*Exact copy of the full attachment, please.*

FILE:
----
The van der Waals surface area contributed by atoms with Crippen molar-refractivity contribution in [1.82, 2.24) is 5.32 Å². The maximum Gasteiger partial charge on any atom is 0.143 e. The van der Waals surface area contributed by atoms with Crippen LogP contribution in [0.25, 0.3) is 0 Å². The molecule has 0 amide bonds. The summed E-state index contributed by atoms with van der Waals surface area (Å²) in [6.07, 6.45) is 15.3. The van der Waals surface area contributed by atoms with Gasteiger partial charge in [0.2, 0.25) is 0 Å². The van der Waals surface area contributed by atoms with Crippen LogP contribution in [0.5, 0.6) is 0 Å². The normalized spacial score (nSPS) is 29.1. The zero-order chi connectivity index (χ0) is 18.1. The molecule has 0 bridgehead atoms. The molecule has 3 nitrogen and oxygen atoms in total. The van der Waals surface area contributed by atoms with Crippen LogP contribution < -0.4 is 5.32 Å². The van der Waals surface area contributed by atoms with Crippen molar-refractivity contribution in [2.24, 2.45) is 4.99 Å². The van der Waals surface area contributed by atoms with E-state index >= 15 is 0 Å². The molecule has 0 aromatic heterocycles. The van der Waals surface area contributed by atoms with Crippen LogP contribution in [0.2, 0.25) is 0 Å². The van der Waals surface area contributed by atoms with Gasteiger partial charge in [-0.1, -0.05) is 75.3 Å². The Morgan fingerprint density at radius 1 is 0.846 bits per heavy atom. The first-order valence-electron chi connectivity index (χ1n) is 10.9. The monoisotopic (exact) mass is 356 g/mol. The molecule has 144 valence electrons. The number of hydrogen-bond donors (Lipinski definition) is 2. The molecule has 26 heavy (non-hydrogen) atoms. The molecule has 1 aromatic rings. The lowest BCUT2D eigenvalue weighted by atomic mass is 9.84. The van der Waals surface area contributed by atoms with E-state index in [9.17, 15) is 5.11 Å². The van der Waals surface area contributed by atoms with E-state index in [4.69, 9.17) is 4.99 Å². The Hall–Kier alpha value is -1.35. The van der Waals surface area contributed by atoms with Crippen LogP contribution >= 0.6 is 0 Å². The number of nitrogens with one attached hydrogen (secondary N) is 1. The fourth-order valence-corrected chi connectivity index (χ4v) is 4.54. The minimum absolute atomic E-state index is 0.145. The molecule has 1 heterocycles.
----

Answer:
The van der Waals surface area contributed by atoms with Crippen molar-refractivity contribution in [1.82, 2.24) is 5.32 Å². The maximum Gasteiger partial charge on any atom is 0.143 e. The van der Waals surface area contributed by atoms with Crippen LogP contribution in [0.25, 0.3) is 0 Å². The molecule has 0 amide bonds. The summed E-state index contributed by atoms with van der Waals surface area (Å²) in [6.07, 6.45) is 15.3. The van der Waals surface area contributed by atoms with Gasteiger partial charge in [0.2, 0.25) is 0 Å². The van der Waals surface area contributed by atoms with Crippen LogP contribution in [0.5, 0.6) is 0 Å². The normalized spacial score (nSPS) is 29.1. The zero-order chi connectivity index (χ0) is 18.1. The molecule has 0 bridgehead atoms. The molecule has 3 nitrogen and oxygen atoms in total. The van der Waals surface area contributed by atoms with Crippen LogP contribution < -0.4 is 5.32 Å². The van der Waals surface area contributed by atoms with Crippen molar-refractivity contribution in [2.24, 2.45) is 4.99 Å². The van der Waals surface area contributed by atoms with E-state index >= 15 is 0 Å². The molecule has 0 aromatic heterocycles. The van der Waals surface area contributed by atoms with Crippen LogP contribution in [0.2, 0.25) is 0 Å². The van der Waals surface area contributed by atoms with Gasteiger partial charge in [-0.1, -0.05) is 75.3 Å². The Morgan fingerprint density at radius 1 is 0.846 bits per heavy atom. The first-order valence-electron chi connectivity index (χ1n) is 10.9. The monoisotopic (exact) mass is 356 g/mol. The molecule has 144 valence electrons. The number of hydrogen-bond donors (Lipinski definition) is 2. The molecule has 26 heavy (non-hydrogen) atoms. The molecule has 1 aromatic rings. The lowest BCUT2D eigenvalue weighted by atomic mass is 9.84. The van der Waals surface area contributed by atoms with E-state index in [9.17, 15) is 5.11 Å². The van der Waals surface area contributed by atoms with E-state index in [4.69, 9.17) is 4.99 Å². The Hall–Kier alpha value is -1.35. The van der Waals surface area contributed by atoms with Crippen LogP contribution >= 0.6 is 0 Å². The number of nitrogens with one attached hydrogen (secondary N) is 1. The fourth-order valence-corrected chi connectivity index (χ4v) is 4.54. The minimum absolute atomic E-state index is 0.145. The molecule has 1 heterocycles.